6. The Grand Budapest Hotel (Wes Anderson)

At first glance, The Grand Budapest Hotel is a typical Anderson confection. This breakneck caper, which centres on the escapade of the eponymous establishment’s rakish concierge (mischievously played by Ralph Fiennes) after he’s been wrongly accused of murdering his much older lover, would get you a full house in a game of auteurist bingo, what with its meticulous set design, deadpan performances and camera work so precise to suggest it was composed with a compass and set square. For the first time, however, real-world peril penetrates the fastidious framing. Namely, the brutality of war. If Rushmore was Anderson’s Catcher in the Rye, this is his For Esmé – with Love and Squalor. [Jamie Dunn]

7. 12 Years A Slave (Steve McQueen)

A film of unparalleled aesthetic beauty about almost unimaginable ugliness, Steve McQueen’s ferocious adaptation of Solomon Northup’s memoir was the most emotionally intense cinematic experience of the year. Drawing an extraordinary performance from Chiwetel Ejiofor, more great work from regular collaborator Michael Fassbender, and one of the most astonishing debuts in living memory from Lupita Nyong’o, McQueen presented an insight into slavery devoid of sentimentality or respite; he delivers a relentless and horrifying account of a barbarism that barely seems human anymore. It’s a work of immense historical and artistic importance, a work that will be discussed with the greats for as long as the greats are discussed. [CF]

8. The Wolf of Wall Street (Martin Scorsese)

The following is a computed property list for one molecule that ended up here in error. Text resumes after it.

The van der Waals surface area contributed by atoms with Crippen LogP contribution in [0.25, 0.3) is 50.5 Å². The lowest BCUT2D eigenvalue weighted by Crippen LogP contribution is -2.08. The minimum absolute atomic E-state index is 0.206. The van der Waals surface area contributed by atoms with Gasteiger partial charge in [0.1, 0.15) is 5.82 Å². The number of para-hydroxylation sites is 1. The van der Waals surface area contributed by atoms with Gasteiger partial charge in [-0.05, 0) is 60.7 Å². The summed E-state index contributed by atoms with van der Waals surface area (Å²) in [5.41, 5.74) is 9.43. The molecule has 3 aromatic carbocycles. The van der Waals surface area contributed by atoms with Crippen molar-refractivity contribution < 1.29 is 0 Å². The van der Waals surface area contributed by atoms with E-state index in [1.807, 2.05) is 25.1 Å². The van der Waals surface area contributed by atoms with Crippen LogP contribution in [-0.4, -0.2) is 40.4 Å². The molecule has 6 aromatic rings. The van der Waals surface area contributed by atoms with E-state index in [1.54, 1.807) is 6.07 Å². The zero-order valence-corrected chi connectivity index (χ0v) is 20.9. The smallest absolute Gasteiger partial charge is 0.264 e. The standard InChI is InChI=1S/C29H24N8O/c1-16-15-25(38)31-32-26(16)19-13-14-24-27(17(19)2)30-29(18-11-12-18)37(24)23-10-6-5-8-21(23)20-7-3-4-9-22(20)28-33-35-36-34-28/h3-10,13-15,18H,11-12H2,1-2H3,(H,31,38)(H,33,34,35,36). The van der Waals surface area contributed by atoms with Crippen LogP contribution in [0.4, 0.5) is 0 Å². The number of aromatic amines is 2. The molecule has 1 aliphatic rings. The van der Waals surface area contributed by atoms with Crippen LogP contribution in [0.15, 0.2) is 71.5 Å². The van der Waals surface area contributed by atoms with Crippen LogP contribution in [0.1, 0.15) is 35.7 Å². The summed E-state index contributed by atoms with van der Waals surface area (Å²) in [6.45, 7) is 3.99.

The Wolf of Wall Street is Scorsese’s Satyricon, an epic of excess that is both riotously, morbidly funny and actually kind of terrifying. Leonardo DiCaprio verges on the vampiric in parts of his mesmerising performance as real-life tyrant stockbroker Jordan Belfort. This scabrous, unhinged odyssey is its lead actor’s best work and yet another triumph for its legendary director, and it draws real blood in its examination (all horrified fascination, never endorsement) of the home-grown monsters America makes with its mantras of creating as much prosperity for yourself as possible. Greed is good; this is incredible. [Josh Slater-Williams]

9. ’71 (Yann Demange)

This feature couldn’t be further removed from the Britney Spears and Eric Clapton promos on which Yann Demange cut his teeth. A suspenseful historical thriller set during a period of conflict that continues to resonate in the present day, it imbues the basic premise of Carol Reed’s classic Odd Man Out with a modern, nightmarish intensity. Fresh from an impressive turn in Starred Up, Jack O’Connell continues his ascent as the British soldier cast adrift in Belfast at the height of the Troubles. The scenario plays out like Die Hard but with a real sense of jeopardy and danger. [LP]

10. Godzilla (Gareth Edwards)

Heavily informed by Steven Spielberg in his better blockbuster days, Gareth Edwards’ horror-tinged Godzilla update is a big effects movie with genuine poetic craft behind its visual storytelling. Intense, disorienting, intimate, and often rousing in its apocalyptic take on the green giant and company, it has palpable emotion that evades so many blockbusters, mainly thanks to its eschewing of many of their trappings through restraint, patience, and giving every shot actual meaning and weight. And its (much-criticised) decision to stick with bare, archetypal characters absolutely works for its grander preoccupation with how humanity’s personal concerns amount to frivolity in the face of annihilation. [JS-W]

The next ten:

Leviathan (Andrey Zvyagintsev)
Two Days, One Night (Jean-Pierre Dardenne, Luc Dardenne)
Maps to the Stars (David Cronenberg)
The LEGO Movie (Phil Lord, Christopher Miller)
Ida (Paweł Pawlikowski)
The Golden Dream (Diego Quemada-Díez)